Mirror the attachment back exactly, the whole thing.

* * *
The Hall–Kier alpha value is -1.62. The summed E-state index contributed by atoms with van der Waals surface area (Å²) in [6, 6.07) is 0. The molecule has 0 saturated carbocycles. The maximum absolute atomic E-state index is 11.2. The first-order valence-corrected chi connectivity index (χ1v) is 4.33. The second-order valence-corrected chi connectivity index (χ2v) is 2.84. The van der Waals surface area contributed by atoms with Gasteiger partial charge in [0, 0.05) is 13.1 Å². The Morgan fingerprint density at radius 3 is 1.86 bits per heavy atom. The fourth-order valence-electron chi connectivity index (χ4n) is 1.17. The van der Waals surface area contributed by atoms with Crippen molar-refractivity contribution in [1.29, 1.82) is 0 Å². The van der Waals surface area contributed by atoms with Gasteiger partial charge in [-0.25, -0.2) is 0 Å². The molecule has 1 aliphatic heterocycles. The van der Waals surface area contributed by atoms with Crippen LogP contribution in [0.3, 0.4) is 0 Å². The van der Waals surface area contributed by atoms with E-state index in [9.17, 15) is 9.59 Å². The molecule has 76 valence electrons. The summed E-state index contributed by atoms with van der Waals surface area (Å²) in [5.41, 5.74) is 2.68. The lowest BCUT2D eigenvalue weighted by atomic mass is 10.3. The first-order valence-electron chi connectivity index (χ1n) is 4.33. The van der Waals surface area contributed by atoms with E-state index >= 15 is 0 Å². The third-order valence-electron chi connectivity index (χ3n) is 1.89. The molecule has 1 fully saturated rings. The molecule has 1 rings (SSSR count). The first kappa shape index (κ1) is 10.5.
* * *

The Hall–Kier alpha value is -1.62. The summed E-state index contributed by atoms with van der Waals surface area (Å²) in [6, 6.07) is 0. The molecule has 0 saturated carbocycles. The maximum absolute atomic E-state index is 11.2. The first-order valence-corrected chi connectivity index (χ1v) is 4.33. The second-order valence-corrected chi connectivity index (χ2v) is 2.84. The van der Waals surface area contributed by atoms with Gasteiger partial charge in [0, 0.05) is 13.1 Å². The Morgan fingerprint density at radius 3 is 1.86 bits per heavy atom. The fourth-order valence-electron chi connectivity index (χ4n) is 1.17. The van der Waals surface area contributed by atoms with Crippen molar-refractivity contribution in [1.29, 1.82) is 0 Å². The van der Waals surface area contributed by atoms with Gasteiger partial charge in [-0.25, -0.2) is 0 Å². The molecule has 1 aliphatic heterocycles. The van der Waals surface area contributed by atoms with Crippen LogP contribution in [0.3, 0.4) is 0 Å². The van der Waals surface area contributed by atoms with E-state index in [9.17, 15) is 9.59 Å². The molecule has 76 valence electrons. The summed E-state index contributed by atoms with van der Waals surface area (Å²) in [5.41, 5.74) is 2.68. The lowest BCUT2D eigenvalue weighted by atomic mass is 10.3. The first-order valence-electron chi connectivity index (χ1n) is 4.33. The van der Waals surface area contributed by atoms with E-state index >= 15 is 0 Å². The third-order valence-electron chi connectivity index (χ3n) is 1.89. The molecule has 1 fully saturated rings. The molecule has 1 rings (SSSR count). The first kappa shape index (κ1) is 10.5.